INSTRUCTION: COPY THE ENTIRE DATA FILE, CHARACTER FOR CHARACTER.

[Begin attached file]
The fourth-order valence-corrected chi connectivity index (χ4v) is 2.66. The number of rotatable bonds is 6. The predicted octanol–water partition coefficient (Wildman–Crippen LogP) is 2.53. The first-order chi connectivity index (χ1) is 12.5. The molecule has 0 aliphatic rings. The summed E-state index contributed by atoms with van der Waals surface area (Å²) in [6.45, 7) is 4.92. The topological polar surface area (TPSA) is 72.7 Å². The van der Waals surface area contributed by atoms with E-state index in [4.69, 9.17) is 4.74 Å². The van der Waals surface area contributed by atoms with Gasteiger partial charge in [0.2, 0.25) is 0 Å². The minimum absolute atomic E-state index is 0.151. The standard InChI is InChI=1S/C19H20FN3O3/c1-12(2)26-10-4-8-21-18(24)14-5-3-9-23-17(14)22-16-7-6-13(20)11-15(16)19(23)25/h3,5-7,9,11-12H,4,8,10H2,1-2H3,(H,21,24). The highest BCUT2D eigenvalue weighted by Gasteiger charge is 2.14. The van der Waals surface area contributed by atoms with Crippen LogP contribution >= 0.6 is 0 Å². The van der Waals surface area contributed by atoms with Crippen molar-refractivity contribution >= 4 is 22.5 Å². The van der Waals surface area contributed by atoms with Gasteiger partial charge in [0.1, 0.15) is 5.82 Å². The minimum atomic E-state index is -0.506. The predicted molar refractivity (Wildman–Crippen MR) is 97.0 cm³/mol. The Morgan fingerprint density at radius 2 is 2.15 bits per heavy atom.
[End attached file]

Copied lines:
The fourth-order valence-corrected chi connectivity index (χ4v) is 2.66. The number of rotatable bonds is 6. The predicted octanol–water partition coefficient (Wildman–Crippen LogP) is 2.53. The first-order chi connectivity index (χ1) is 12.5. The molecule has 0 aliphatic rings. The summed E-state index contributed by atoms with van der Waals surface area (Å²) in [6.45, 7) is 4.92. The topological polar surface area (TPSA) is 72.7 Å². The van der Waals surface area contributed by atoms with E-state index in [4.69, 9.17) is 4.74 Å². The van der Waals surface area contributed by atoms with Gasteiger partial charge in [0.2, 0.25) is 0 Å². The minimum absolute atomic E-state index is 0.151. The standard InChI is InChI=1S/C19H20FN3O3/c1-12(2)26-10-4-8-21-18(24)14-5-3-9-23-17(14)22-16-7-6-13(20)11-15(16)19(23)25/h3,5-7,9,11-12H,4,8,10H2,1-2H3,(H,21,24). The highest BCUT2D eigenvalue weighted by Gasteiger charge is 2.14. The van der Waals surface area contributed by atoms with Crippen LogP contribution >= 0.6 is 0 Å². The van der Waals surface area contributed by atoms with Crippen molar-refractivity contribution >= 4 is 22.5 Å². The van der Waals surface area contributed by atoms with Gasteiger partial charge in [0.1, 0.15) is 5.82 Å². The minimum atomic E-state index is -0.506. The predicted molar refractivity (Wildman–Crippen MR) is 97.0 cm³/mol. The Morgan fingerprint density at radius 2 is 2.15 bits per heavy atom.